121pilot
12-28-2014, 03:37 AM
The biggest problem that I see with new CFI's is them trying to do touch and goes before the student has grasped ground effect.
Stop trying to get the wheels on the ground every approach. Work on getting the student to fly the low approach getting stabilized in ground effect. Once the student has a solid grasp on ground effect, the plane will land itself. Teaching this way, also instills the idea of, if something doesn't look right, go around instead of making a bad landing and potentially having a big insurance bill to worry about.

Trial and error causes headaches and a sore lower back.

try this method if not already using it, and I bet you will see a change on your students success rate.

JamesNoBrakes
12-28-2014, 08:44 AM
Trial and error causes headaches and a sore lower back.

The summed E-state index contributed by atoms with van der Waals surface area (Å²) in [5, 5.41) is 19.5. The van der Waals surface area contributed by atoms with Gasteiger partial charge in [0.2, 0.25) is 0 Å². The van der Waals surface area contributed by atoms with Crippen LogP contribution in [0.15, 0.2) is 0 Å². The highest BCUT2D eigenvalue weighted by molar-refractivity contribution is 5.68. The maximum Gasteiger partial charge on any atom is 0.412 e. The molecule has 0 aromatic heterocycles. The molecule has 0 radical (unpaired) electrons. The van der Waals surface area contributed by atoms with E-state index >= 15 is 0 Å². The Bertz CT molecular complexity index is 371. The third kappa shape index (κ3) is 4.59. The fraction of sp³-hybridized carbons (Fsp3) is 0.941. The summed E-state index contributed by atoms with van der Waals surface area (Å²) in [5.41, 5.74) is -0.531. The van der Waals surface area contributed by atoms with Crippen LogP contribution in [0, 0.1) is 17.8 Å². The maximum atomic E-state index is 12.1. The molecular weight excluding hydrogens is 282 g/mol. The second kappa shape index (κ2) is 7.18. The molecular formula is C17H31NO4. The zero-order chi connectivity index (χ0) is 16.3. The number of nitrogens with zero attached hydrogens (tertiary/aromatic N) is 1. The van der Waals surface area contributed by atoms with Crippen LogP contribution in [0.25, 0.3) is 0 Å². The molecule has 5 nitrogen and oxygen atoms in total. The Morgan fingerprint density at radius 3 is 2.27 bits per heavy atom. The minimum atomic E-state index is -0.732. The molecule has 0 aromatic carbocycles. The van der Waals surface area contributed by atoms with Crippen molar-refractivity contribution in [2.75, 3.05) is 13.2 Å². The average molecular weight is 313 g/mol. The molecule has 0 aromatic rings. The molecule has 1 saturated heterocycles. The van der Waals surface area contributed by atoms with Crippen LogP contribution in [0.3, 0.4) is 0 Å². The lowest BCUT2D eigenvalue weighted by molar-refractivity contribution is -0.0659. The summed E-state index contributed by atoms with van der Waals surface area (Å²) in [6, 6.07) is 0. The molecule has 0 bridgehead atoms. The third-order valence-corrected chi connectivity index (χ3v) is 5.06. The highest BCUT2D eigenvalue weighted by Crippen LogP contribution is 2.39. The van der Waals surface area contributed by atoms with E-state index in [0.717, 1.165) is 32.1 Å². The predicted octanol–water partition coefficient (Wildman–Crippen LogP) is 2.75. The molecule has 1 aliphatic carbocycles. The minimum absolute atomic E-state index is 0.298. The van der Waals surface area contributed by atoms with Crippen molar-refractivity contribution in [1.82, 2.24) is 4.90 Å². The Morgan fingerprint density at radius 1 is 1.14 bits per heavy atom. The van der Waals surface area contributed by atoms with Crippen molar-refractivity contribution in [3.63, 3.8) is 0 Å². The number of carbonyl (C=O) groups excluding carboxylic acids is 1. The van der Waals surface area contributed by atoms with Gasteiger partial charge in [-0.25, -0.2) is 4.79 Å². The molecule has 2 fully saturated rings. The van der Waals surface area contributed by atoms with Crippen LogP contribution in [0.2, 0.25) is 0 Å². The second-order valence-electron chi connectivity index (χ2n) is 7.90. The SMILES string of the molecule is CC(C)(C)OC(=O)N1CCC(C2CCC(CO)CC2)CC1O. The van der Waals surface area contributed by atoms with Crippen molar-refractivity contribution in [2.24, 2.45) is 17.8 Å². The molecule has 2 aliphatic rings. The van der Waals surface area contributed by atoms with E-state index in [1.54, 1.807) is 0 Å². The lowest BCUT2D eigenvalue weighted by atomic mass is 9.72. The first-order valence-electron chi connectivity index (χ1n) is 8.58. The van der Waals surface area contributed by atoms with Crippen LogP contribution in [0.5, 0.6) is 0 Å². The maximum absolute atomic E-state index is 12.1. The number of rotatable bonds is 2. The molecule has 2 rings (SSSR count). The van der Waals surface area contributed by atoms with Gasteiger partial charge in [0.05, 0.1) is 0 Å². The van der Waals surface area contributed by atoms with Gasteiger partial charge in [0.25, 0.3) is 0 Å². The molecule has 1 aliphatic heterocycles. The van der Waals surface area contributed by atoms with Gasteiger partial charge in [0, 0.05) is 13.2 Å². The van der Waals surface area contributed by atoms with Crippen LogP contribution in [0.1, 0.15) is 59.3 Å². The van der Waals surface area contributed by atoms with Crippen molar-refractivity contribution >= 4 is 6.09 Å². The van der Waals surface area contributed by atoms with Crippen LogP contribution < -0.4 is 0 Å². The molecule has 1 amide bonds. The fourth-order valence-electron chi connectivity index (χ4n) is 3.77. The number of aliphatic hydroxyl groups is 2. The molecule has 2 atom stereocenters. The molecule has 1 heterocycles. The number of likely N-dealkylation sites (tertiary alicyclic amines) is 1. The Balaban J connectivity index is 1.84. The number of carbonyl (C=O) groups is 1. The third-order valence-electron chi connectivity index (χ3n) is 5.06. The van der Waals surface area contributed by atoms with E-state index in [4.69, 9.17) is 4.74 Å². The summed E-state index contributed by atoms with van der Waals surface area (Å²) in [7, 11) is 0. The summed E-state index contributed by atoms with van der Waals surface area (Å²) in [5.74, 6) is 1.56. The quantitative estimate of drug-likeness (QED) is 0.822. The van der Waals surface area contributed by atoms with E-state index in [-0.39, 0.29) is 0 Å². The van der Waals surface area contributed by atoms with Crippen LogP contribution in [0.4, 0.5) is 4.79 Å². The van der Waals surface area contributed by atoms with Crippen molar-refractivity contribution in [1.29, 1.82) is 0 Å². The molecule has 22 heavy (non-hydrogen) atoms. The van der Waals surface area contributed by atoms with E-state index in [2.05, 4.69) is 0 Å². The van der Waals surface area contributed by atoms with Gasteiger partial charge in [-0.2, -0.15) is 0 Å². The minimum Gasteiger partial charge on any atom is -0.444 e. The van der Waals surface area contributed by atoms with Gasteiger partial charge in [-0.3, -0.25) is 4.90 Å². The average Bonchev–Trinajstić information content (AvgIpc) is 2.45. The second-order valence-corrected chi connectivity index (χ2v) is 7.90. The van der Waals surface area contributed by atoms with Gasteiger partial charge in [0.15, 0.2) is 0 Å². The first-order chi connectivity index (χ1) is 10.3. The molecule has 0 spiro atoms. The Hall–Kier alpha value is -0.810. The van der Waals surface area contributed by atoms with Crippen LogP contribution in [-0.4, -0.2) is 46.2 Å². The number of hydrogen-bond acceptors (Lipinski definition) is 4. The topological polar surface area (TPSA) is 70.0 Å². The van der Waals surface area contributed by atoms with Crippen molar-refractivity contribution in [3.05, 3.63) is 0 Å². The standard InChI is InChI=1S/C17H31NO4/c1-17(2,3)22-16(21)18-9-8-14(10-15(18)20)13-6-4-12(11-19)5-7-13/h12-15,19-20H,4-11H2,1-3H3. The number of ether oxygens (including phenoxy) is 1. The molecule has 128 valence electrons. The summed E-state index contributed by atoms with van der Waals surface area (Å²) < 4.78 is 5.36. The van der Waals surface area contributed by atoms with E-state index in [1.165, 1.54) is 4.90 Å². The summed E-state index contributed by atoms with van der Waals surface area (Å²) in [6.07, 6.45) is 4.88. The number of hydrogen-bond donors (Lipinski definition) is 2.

I think within limits, a student has to use trial end error, stray towards the limits to see what happens, you have to teach them right, but if you never let them mess up they'll never experience what happens at the limits and won't understand what happens there or why it's bad. More than often I've had someone that would fail to control the plane at the limits, simply because they'd never had that experience before (taking over with a student for another instructor). This isn't a haphazard "let the student go on his own" approach, but trying to make everything fit into a perfect box can really mess someone up when they are on their own and something abnormal happens. IMO, many students, CFIs and even commercial pilots, don't really understand landings and the dynamics involved, which makes it take much longer. Cue points given are often vague or make no sense when you use critical thinking, some of the directions just don't make sense to a student that lacks the common understanding. It was always rewarding though to get a new private student landing better than a commercial or cfi student that had trained with someone else. The great thing about private students is usually whatever they do, good or bad, is a direct reflection of your instruction :)